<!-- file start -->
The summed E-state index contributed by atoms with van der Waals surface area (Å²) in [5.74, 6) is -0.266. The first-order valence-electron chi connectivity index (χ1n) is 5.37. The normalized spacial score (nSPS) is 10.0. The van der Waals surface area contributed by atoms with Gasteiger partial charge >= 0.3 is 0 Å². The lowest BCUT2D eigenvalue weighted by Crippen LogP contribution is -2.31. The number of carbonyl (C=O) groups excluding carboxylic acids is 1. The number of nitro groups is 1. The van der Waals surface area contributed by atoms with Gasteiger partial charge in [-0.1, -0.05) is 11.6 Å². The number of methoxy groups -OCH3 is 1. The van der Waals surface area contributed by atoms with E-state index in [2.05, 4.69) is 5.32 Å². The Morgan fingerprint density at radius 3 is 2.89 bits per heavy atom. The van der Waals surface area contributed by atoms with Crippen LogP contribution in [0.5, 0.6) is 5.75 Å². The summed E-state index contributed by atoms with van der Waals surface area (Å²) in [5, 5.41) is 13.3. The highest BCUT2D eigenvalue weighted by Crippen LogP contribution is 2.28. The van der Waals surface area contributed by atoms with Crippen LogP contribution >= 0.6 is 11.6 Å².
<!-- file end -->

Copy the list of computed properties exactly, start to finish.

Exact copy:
The summed E-state index contributed by atoms with van der Waals surface area (Å²) in [5.74, 6) is -0.266. The first-order valence-electron chi connectivity index (χ1n) is 5.37. The normalized spacial score (nSPS) is 10.0. The van der Waals surface area contributed by atoms with Gasteiger partial charge >= 0.3 is 0 Å². The lowest BCUT2D eigenvalue weighted by Crippen LogP contribution is -2.31. The number of carbonyl (C=O) groups excluding carboxylic acids is 1. The number of nitro groups is 1. The van der Waals surface area contributed by atoms with Gasteiger partial charge in [-0.1, -0.05) is 11.6 Å². The number of methoxy groups -OCH3 is 1. The van der Waals surface area contributed by atoms with E-state index in [2.05, 4.69) is 5.32 Å². The Morgan fingerprint density at radius 3 is 2.89 bits per heavy atom. The van der Waals surface area contributed by atoms with Crippen LogP contribution in [0.5, 0.6) is 5.75 Å². The summed E-state index contributed by atoms with van der Waals surface area (Å²) in [5, 5.41) is 13.3. The highest BCUT2D eigenvalue weighted by Crippen LogP contribution is 2.28. The van der Waals surface area contributed by atoms with Crippen LogP contribution >= 0.6 is 11.6 Å².